Skippers share their thoughts ahead of Leg 2: The South Atlantic Challenge

04 October 2017

The twelve Clipper Race Skippers have been checking the latest weather reports and are ready to go for Leg 2: The South Atlantic Challenge after experiencing a fantastic time in Punta del Este, Uruguay.

Sanya Serenity Coast claimed line honours on the Atlantic Trade Winds Leg and Skipper Wendy Tuck is looking forward to the race to Cape Town, saying: “I never like to be too over confident because that’s just being too arrogant but we’re feeling good."

Roy Taylor, PSP Logistics Skipper, has been reflecting on the first stopover of the Clipper 2017-18 Race, commenting: “We’re all feeling quite relaxed and recharged after our nice ten-day stay here so we’re ready to go now.”

The stopover has been the first opportunity for new Greenings Interim Skipper, Andy Woodruff, to meet his team following the injury to David Hartshorn. Andy says: “Since arriving, the team have been very welcoming of me and also welcoming of the new team members for Leg 2. We want to go out there and give it our all. The forecast for the first couple of days is quite a tough one…so it will be interesting to see what the fleet do and how we tactically manage the fleet.”

Lance Shepherd, Skipper of Liverpool 2018, adds: “It’s going to be a lot more tactical than the last race; because it’s shorter, every little mistake is going to count. There’s no big distance to make up mistakes and faults.”

GREAT Britain Skipper Andy Burns has been preparing his crew for the challenges ahead and reports: “The crew are ready, I’ve had a bit of a chat at changeover. I’m just looking forward to getting back on the water and obviously getting into Cape Town and whatever is in the middle is great.”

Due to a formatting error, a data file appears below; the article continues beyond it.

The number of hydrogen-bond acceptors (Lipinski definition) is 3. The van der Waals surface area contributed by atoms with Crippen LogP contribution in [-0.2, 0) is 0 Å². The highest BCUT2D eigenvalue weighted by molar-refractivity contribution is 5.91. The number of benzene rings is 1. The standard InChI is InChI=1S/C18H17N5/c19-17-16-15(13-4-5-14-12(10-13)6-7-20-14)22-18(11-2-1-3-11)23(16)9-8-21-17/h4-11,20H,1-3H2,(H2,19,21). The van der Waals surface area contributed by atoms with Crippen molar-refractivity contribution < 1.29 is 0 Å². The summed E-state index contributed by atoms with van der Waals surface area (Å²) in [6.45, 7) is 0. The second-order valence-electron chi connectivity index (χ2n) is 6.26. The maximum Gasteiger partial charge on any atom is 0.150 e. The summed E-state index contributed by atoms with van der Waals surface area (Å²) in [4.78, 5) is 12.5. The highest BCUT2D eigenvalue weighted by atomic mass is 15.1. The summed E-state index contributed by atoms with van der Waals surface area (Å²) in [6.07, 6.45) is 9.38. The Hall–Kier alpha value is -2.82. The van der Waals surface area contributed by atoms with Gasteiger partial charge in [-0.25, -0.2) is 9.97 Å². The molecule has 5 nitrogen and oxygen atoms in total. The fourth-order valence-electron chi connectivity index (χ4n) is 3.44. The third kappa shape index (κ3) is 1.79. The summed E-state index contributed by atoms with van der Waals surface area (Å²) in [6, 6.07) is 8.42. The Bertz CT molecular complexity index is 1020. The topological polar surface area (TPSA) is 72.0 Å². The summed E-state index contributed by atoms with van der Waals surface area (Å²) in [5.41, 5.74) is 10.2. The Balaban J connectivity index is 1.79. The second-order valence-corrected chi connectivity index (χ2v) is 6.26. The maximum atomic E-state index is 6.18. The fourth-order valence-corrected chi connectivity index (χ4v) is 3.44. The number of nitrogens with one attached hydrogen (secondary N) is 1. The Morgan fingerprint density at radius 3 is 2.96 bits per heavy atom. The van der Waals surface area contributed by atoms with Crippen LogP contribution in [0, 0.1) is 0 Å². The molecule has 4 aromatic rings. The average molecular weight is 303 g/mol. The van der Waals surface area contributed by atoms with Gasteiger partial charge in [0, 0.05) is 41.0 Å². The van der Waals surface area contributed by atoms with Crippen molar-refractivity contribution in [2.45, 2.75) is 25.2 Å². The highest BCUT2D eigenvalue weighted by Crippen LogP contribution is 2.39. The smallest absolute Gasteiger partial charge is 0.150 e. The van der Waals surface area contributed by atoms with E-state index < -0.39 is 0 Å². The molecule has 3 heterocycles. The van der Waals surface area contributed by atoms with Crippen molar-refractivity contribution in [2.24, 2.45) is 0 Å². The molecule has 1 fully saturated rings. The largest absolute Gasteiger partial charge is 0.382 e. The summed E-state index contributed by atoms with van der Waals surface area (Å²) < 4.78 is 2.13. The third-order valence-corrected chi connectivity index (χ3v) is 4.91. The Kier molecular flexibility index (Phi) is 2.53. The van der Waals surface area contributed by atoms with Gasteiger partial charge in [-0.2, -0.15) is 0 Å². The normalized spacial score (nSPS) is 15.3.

At the Crew Brief yesterday, it was revealed that Dare To Lead will be playing its Joker Card for this leg, meaning that the team will double the amount of points earned by crossing the Finish Line in Cape Town. As a Capetonian himself, Dare To Lead Skipper Dale Smyth explains: “I’m highly motivated – I’m sailing home so that’s good news for me. There is no way that anyone can ever claim to be familiar with the ocean but in some ways, especially when it comes to the final approaches towards Cape Town and right in to Table Bay, that is my home territory and my home sailing ground.”

For some Skippers, it will be the first time sailing in to Cape Town. Nikki Henderson, Skipper of Visit Seattle, says: “I have never sailed in to Cape Town so it is very exciting.”

Looking ahead at the weather, she adds: “The next couple of days will be very windy – the first day will be getting windier overnight and then it looks like it might drop off so we’ll see what happens.”

Gaëtan Thomas, Skipper of Garmin, says: “It’s going to be a bit tough for the first night and the second day. There’s going to be a bit more match racing, which will get us faster towards Cape Town. We’re expecting a bit of everything – there’s going to be a bit more wind and we’ll be playing between the high and low-pressure systems.”

The conditions on Leg 2 are expected to be quite different from the previous leg, and Bob Beggs, Skipper of Unicef, comments: “The crew are really focussed and looking forward to it. Lots of different people do the Clipper Race for lots of different reasons. Many choose the legs which are less windy and more sun but the ones that choose to do these legs are the ones that really want to see the power of the sea so hopefully we’ll see that over the next few days.”

Nasdaq Skipper Rob Graham reports: “Looking at the forecast, it’s going to be a very different start. We’ve got quite strong northerly winds for the first few days so possibly a bit rough and then we’ll see what happens after that.”

The conditions excite Conall Morrison, Skipper of, who says: “I’m looking forward to the downwind sailing, the spinnaker work and getting the boat going fast. Just looking at the weather for the first couple of days, there seems to be a need to go south for the first couple of days due to the high-pressure system coming in.”

Chris Kobusch, Qingdao Skipper, agrees, adding: “In the beginning, we have to try and avoid wind holes. We’ll start off with really strong winds and then a couple of wind holes for the first three or four days and I think that the boats that manage those the best will probably be in the lead.”

Supporters at home are already preparing to resume their Clipper Race Viewer addiction to see how tactics will play out over the coming days.

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